The Warsaw Zoo opened in 1929. Before that for almost 60 years there was a traveling exhibition of animals in the city. Gradually, it developed: the number of inhabitants and the territory grew, but the Second World War changed everything. When German troops came to Warsaw, many animals had to be killed, as they posed a danger to the townspeople. The Germans sent rare animals to Germany, and the rest were hunted. After the war, the zoo restored. Since then its area has increased significantly, and the number of inhabitants today exceeds 3500.
What animals in the Warsaw Zoo?
Rhinos, hippos, kangaroos, brown and polar bears, tigers, lions, pandas, monkeys, elephants and camels. This not a complete list of animals, near the enclosures of which many spectators constantly gather. Someone wants to see how elephants pour water from the trunk on each other. Someone playing panthers or giraffes begging for food.
Most animals in the summer live in spacious enclosures on the street and only in winter move to cozy enclosed spaces. Constantly in closed pavilions there are only an aquarium and a serpentarium. If you are a fan of all sorts of jumping and crawling creatures, here you will find blue frogs, chameleons of all colors of the rainbow, monitor lizards, crocodiles, frightening-looking spiders and all kinds of snakes. In total, their serpentaria are about 50 species.
Sometimes on the aviary you can see a strange plate with the name. It means that the animal is under the care of some person or organization. Anyone can become such a sponsor. It thanks to this opportunity that the Warsaw Zoo does not have problems with finances and kept in perfect condition. This applies to the animals themselves and the adjacent territory.
Warsaw Zoo: ticket price
For an adult, the ticket price from March to October is 20 PLN (7.75 euros). from November to February. 10 PLN (2.35 euros). The same will cost a ticket for students and pensioners. (pensioners over 70 years old can visit the Warsaw Zoo for free).
For a child, the ticket price from March to October is 15 PLN (3.55 euros), from November to February – 7 PLN (1.65 euros). Children under 3 years old are admitted free of charge.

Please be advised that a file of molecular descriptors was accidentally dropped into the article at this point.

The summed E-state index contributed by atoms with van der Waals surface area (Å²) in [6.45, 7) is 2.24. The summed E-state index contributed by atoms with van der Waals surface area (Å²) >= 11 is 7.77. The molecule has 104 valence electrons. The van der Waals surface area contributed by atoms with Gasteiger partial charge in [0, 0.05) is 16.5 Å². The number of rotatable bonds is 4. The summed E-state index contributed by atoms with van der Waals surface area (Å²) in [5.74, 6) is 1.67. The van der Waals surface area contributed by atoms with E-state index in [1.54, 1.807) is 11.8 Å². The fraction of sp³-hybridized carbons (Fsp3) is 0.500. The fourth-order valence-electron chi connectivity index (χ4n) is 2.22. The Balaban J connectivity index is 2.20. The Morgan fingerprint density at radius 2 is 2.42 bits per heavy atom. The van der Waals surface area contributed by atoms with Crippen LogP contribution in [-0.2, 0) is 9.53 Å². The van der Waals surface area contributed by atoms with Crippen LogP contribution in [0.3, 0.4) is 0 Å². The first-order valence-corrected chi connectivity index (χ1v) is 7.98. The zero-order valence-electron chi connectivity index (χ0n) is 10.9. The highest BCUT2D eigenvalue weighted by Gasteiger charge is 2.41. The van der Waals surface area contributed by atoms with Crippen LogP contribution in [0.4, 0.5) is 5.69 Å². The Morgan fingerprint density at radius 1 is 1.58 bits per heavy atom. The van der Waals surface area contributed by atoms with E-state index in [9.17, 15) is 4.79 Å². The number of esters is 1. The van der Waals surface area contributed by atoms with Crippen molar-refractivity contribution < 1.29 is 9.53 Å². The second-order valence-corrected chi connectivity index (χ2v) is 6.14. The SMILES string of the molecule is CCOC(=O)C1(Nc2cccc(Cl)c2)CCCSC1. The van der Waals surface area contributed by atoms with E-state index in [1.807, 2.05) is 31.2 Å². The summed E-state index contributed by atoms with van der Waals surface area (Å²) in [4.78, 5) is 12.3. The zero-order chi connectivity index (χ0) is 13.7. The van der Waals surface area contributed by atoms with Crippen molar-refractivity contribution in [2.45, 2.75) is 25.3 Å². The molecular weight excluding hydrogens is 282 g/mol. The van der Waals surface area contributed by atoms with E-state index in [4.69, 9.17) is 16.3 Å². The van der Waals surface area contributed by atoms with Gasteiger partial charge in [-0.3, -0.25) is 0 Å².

Every first Thursday of the month, admission to the Warsaw Zoo is free.
Warsaw Zoo Opening hours
Depending on the season, the opening hours of the zoo may vary. The Warsaw Zoo is open daily from 9 00 to 17.00, but tickets end up selling an hour before closing. Children under 12 years of age cannot enter the zoo unaccompanied by an adult.
How to get to the Warsaw Zoo
Address: Warsaw, Ratushe str., 1/3.
Near the zoo there is a railway station “Warszawa Zoo”. On the other hand – the metro station “Dwoziec Wileński”, from the city to go about half an hour. If you have a ticket to the zoo, you can park for free. At the Galeria Wilenska shopping center (Targowa, 72).
You can get to the zoo by public transport, reaching the stop “Helskie” by buses No. 60, 127, 190, 512 and 527 or trams No. 1, 4, 16 and 28.
Warsaw Zoo History
Tourists visiting Warsaw Zoo today may not be aware of its historical significance. During the Second World War. The zoo provided shelter to more than 300 Jewish people who sought refuge away. From the inhumane living conditions they subjected to by the Nazis. The zookeeper opened the door of its residential villa to many Jewish individuals and families. Its empty animal shelters served as the perfect hiding place for its ‘illegal’ residents.
It all started when the zoo appointed a new director in 1928, Zoologist Jan Żabiński and his wife, Antonina. As at the time of appointment, the pair never knew they would become. The all-time most celebrated directors of the Warsaw Zoological garden.
The zoo saw thousands of visitors from different parts of the country. Who come to explore the exotic animals sheltered here. It grew in popularity in 1937 when the first Polish-born elephant named, Tuzinka introduced. Jan and Antonina were passionate about taking care of animals. Injured animals adequately cared for.
Not only that, but they both also love impressive pieces of artwork. The zoo owners connected closely with the local community, opening its doors for concerts. Artists, entertainers, and musicians visit the zoo regularly for some inspiration.
The zoo was a thriving spot for locals until WWII when the Nazis took over Poland. It destroyed during the Second World War. Most animals couldn’t survive the bombings. Some of the surviving animals, which the Nazis deemed invaluable, rounded up and shot dead, while those animals. That considered useful captured and transported to a German reserve, located right next to Berlin.
The first Polish-born elephant, Tuzinka, transported to Konigsberg Zoo. The remaining animals served as a perfect meat source for both locals and the German military. Sadly, the Zookeepers were helpless and had no other choice than to witness the gruesome killing of their beloved animals.
However, all these happenings didn’t deter Jan and Antonina from rendering humanitarian services. An act that will be remembered till eternity. They used their position to save many lives. Even before the war, Jan Żabiński was an activist and continued this even after the invasion. He became the superintendent of Warsaw’s public parks. And with his new position, he was able to rescue the Jews.
As a municipal employee, Jan has unrestricted access to the Warsaw Ghetto. He saw the Jewish community’s horrible living conditions. Jan used his position as an opportunity to lend a helping hand to his Jewish friends. He began rearing pigs in the zoo’s ruins and smuggled the meat to his Jewish friends in Warsaw Ghetto.